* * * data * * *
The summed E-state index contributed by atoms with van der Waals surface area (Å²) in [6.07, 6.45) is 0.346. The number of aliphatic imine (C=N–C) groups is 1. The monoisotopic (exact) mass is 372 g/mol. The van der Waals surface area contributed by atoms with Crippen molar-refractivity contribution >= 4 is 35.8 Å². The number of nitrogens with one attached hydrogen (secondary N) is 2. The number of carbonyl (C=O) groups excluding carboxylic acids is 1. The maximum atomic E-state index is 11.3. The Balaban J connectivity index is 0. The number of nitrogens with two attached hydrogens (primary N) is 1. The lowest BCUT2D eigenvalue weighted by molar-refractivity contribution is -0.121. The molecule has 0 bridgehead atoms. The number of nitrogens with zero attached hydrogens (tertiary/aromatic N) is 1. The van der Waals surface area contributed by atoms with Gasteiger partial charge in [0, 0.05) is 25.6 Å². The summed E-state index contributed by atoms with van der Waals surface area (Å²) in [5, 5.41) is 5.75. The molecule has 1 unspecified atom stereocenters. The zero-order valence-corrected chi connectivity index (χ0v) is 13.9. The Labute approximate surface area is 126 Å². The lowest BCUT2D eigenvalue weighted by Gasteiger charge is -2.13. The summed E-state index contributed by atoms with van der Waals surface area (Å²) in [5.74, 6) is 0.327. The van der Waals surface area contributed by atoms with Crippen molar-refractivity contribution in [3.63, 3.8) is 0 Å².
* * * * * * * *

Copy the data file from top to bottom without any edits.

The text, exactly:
The summed E-state index contributed by atoms with van der Waals surface area (Å²) in [6.07, 6.45) is 0.346. The number of aliphatic imine (C=N–C) groups is 1. The monoisotopic (exact) mass is 372 g/mol. The van der Waals surface area contributed by atoms with Crippen molar-refractivity contribution >= 4 is 35.8 Å². The number of nitrogens with one attached hydrogen (secondary N) is 2. The number of carbonyl (C=O) groups excluding carboxylic acids is 1. The maximum atomic E-state index is 11.3. The Balaban J connectivity index is 0. The number of nitrogens with two attached hydrogens (primary N) is 1. The lowest BCUT2D eigenvalue weighted by molar-refractivity contribution is -0.121. The molecule has 0 bridgehead atoms. The number of nitrogens with zero attached hydrogens (tertiary/aromatic N) is 1. The van der Waals surface area contributed by atoms with Gasteiger partial charge in [0, 0.05) is 25.6 Å². The summed E-state index contributed by atoms with van der Waals surface area (Å²) in [5, 5.41) is 5.75. The molecule has 1 unspecified atom stereocenters. The zero-order valence-corrected chi connectivity index (χ0v) is 13.9. The Labute approximate surface area is 126 Å². The lowest BCUT2D eigenvalue weighted by Gasteiger charge is -2.13. The summed E-state index contributed by atoms with van der Waals surface area (Å²) in [5.74, 6) is 0.327. The van der Waals surface area contributed by atoms with Crippen molar-refractivity contribution in [3.63, 3.8) is 0 Å².